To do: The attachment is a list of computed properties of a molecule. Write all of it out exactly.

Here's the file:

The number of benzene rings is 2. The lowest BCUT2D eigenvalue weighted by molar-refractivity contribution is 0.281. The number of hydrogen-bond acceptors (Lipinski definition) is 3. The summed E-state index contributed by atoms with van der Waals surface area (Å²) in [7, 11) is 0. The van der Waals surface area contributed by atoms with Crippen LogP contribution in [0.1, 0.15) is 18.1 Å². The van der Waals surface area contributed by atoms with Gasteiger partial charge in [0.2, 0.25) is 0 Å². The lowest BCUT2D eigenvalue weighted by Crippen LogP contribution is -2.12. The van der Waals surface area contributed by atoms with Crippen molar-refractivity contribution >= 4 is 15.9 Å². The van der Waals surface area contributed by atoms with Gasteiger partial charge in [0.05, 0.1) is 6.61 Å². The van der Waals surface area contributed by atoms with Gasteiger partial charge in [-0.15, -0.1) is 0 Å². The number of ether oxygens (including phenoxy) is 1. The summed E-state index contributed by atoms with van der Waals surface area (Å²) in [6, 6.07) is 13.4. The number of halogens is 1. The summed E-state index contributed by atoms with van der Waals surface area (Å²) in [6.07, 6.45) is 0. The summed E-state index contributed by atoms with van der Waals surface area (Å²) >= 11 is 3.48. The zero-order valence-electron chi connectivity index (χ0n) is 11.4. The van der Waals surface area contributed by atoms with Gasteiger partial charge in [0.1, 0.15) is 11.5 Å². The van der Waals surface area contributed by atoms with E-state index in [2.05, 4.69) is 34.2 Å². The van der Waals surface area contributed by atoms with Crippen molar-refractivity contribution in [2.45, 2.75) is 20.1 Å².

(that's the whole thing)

The number of benzene rings is 2. The lowest BCUT2D eigenvalue weighted by molar-refractivity contribution is 0.281. The number of hydrogen-bond acceptors (Lipinski definition) is 3. The summed E-state index contributed by atoms with van der Waals surface area (Å²) in [7, 11) is 0. The van der Waals surface area contributed by atoms with Crippen LogP contribution in [0.1, 0.15) is 18.1 Å². The van der Waals surface area contributed by atoms with Gasteiger partial charge in [0.2, 0.25) is 0 Å². The lowest BCUT2D eigenvalue weighted by Crippen LogP contribution is -2.12. The van der Waals surface area contributed by atoms with Crippen molar-refractivity contribution >= 4 is 15.9 Å². The van der Waals surface area contributed by atoms with Gasteiger partial charge in [0.05, 0.1) is 6.61 Å². The van der Waals surface area contributed by atoms with Gasteiger partial charge in [-0.15, -0.1) is 0 Å². The number of ether oxygens (including phenoxy) is 1. The summed E-state index contributed by atoms with van der Waals surface area (Å²) in [6, 6.07) is 13.4. The number of halogens is 1. The summed E-state index contributed by atoms with van der Waals surface area (Å²) in [6.07, 6.45) is 0. The summed E-state index contributed by atoms with van der Waals surface area (Å²) >= 11 is 3.48. The zero-order valence-electron chi connectivity index (χ0n) is 11.4. The van der Waals surface area contributed by atoms with Gasteiger partial charge in [0.1, 0.15) is 11.5 Å². The van der Waals surface area contributed by atoms with E-state index in [2.05, 4.69) is 34.2 Å². The van der Waals surface area contributed by atoms with Crippen molar-refractivity contribution in [2.45, 2.75) is 20.1 Å².